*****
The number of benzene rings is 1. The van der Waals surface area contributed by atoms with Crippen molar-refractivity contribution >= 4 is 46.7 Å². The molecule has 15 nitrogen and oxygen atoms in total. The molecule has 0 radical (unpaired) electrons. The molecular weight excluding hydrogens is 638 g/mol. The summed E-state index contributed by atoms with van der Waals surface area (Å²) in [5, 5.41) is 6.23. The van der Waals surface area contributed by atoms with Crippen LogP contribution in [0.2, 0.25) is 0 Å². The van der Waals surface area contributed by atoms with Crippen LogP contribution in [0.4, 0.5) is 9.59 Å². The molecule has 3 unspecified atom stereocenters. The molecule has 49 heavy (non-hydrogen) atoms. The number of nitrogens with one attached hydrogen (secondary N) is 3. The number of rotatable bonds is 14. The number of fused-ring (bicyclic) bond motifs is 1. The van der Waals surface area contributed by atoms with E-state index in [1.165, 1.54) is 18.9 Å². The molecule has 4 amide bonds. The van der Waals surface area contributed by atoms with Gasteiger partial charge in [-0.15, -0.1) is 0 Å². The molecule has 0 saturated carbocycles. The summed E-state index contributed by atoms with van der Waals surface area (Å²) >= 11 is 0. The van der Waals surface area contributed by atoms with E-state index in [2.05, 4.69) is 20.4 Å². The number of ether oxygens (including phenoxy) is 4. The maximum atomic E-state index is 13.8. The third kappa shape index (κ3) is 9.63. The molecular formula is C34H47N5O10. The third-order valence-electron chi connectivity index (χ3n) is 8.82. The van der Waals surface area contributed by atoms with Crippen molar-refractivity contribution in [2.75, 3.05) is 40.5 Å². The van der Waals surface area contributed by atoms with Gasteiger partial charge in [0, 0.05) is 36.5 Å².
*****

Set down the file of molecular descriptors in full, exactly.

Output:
The number of benzene rings is 1. The van der Waals surface area contributed by atoms with Crippen molar-refractivity contribution >= 4 is 46.7 Å². The molecule has 15 nitrogen and oxygen atoms in total. The molecule has 0 radical (unpaired) electrons. The molecular weight excluding hydrogens is 638 g/mol. The summed E-state index contributed by atoms with van der Waals surface area (Å²) in [5, 5.41) is 6.23. The van der Waals surface area contributed by atoms with Crippen LogP contribution in [0.2, 0.25) is 0 Å². The van der Waals surface area contributed by atoms with Crippen LogP contribution in [0.4, 0.5) is 9.59 Å². The molecule has 3 unspecified atom stereocenters. The molecule has 49 heavy (non-hydrogen) atoms. The number of nitrogens with one attached hydrogen (secondary N) is 3. The number of rotatable bonds is 14. The number of fused-ring (bicyclic) bond motifs is 1. The van der Waals surface area contributed by atoms with E-state index in [1.165, 1.54) is 18.9 Å². The molecule has 4 amide bonds. The van der Waals surface area contributed by atoms with Gasteiger partial charge in [-0.15, -0.1) is 0 Å². The molecule has 0 saturated carbocycles. The summed E-state index contributed by atoms with van der Waals surface area (Å²) >= 11 is 0. The van der Waals surface area contributed by atoms with E-state index in [2.05, 4.69) is 20.4 Å². The number of ether oxygens (including phenoxy) is 4. The maximum atomic E-state index is 13.8. The third kappa shape index (κ3) is 9.63. The molecular formula is C34H47N5O10. The third-order valence-electron chi connectivity index (χ3n) is 8.82. The van der Waals surface area contributed by atoms with Crippen molar-refractivity contribution in [2.75, 3.05) is 40.5 Å². The van der Waals surface area contributed by atoms with Gasteiger partial charge in [0, 0.05) is 36.5 Å².